Kevin McCarthy halts his campaign for House Speaker

McCarthy calls quits for his bid for House Speaker.


McCarthy calls quits for his bid for House Speaker.

Justin Som, Staff Writer

With second-in-line House Majority Leader Kevin McCarthy stepping down from his bid for House Majority Speaker due to allegations of a scandal, the future of Congress is uncertain.

Kevin McCarthy announced on Oct. 8 that he was stopping his campaign for the position due to the fact that he did not want to divide the party any further.

“I think I shocked some of you, huh?” said McCarthy after being questioned by reporters.

McCarthy’s retreat, like John Boehner’s, is very poorly timed according to political analysts. McCarthy wanted to unite the party, but may have divided it further. He was believed to be the most prepared candidate for Speaker.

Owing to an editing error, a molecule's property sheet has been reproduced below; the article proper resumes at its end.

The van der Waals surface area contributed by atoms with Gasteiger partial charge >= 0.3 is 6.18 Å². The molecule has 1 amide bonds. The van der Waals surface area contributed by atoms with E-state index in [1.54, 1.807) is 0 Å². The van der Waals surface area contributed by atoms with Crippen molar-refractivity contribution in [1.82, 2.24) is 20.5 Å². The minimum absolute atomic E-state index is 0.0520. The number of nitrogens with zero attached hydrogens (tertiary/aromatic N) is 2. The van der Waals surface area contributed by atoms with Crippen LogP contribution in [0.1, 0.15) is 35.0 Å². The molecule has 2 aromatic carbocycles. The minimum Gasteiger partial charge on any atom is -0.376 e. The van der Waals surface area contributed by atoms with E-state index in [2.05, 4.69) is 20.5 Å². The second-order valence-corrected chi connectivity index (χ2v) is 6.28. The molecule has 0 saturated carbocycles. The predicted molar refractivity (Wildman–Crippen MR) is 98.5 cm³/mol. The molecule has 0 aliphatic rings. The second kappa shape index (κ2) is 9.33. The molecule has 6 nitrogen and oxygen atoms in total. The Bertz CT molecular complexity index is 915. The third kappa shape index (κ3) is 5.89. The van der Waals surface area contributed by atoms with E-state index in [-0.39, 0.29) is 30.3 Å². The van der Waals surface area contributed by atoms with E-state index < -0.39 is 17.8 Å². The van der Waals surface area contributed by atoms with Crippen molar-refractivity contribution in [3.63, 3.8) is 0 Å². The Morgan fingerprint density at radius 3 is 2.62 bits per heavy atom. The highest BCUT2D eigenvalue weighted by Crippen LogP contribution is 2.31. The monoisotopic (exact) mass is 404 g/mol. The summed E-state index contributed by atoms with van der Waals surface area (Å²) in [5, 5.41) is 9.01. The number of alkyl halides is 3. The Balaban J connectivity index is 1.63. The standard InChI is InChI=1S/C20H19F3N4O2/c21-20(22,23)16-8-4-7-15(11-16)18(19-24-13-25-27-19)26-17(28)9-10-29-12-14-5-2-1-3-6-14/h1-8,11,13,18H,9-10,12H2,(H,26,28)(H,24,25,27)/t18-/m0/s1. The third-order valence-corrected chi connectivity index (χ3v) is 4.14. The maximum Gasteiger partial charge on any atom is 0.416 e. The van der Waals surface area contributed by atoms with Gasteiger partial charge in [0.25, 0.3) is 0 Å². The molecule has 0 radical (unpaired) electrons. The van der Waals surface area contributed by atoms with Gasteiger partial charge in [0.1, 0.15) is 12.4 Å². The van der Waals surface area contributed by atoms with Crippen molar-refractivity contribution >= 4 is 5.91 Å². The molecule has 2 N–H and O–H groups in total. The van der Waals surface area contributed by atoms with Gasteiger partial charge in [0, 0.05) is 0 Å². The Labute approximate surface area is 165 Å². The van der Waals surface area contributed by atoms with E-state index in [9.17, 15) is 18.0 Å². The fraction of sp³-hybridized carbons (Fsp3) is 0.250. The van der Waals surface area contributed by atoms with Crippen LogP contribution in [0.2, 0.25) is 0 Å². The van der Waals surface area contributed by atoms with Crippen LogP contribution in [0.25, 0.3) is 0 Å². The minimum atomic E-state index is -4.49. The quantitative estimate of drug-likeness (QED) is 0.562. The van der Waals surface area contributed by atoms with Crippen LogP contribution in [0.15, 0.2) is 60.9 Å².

In addition, the uncertainty over who is to be the next Speaker diverts attention away from the issue of Planned Parenthood and government spending. The government shutdown has not yet occurred, but is still a looming problem.

According to various emails and a letter from a fellow Congressman, McCarthy was forced to step down due to allegations of an affair with fellow Congresswoman Renee Ellmers.

According to the Huffington Post, McCarthy received threats from conservative activist, Steve Baer, who sent emails to the members of the Republican party and McCarthy. Baer’s letter allegedly called for  McCarthy to cease his campaign in order to prevent possible extortion if the affair had to be concealed from the public.

As for the actual position of House Majority Speaker, Boehner revealed that he will keep his position until the election of the next House Speaker.

“I think that it is good that John Boehner will keep his position until a new person is elected,” said sophomore Ryan Leung. “Boehner has the most experience and can handle situations.”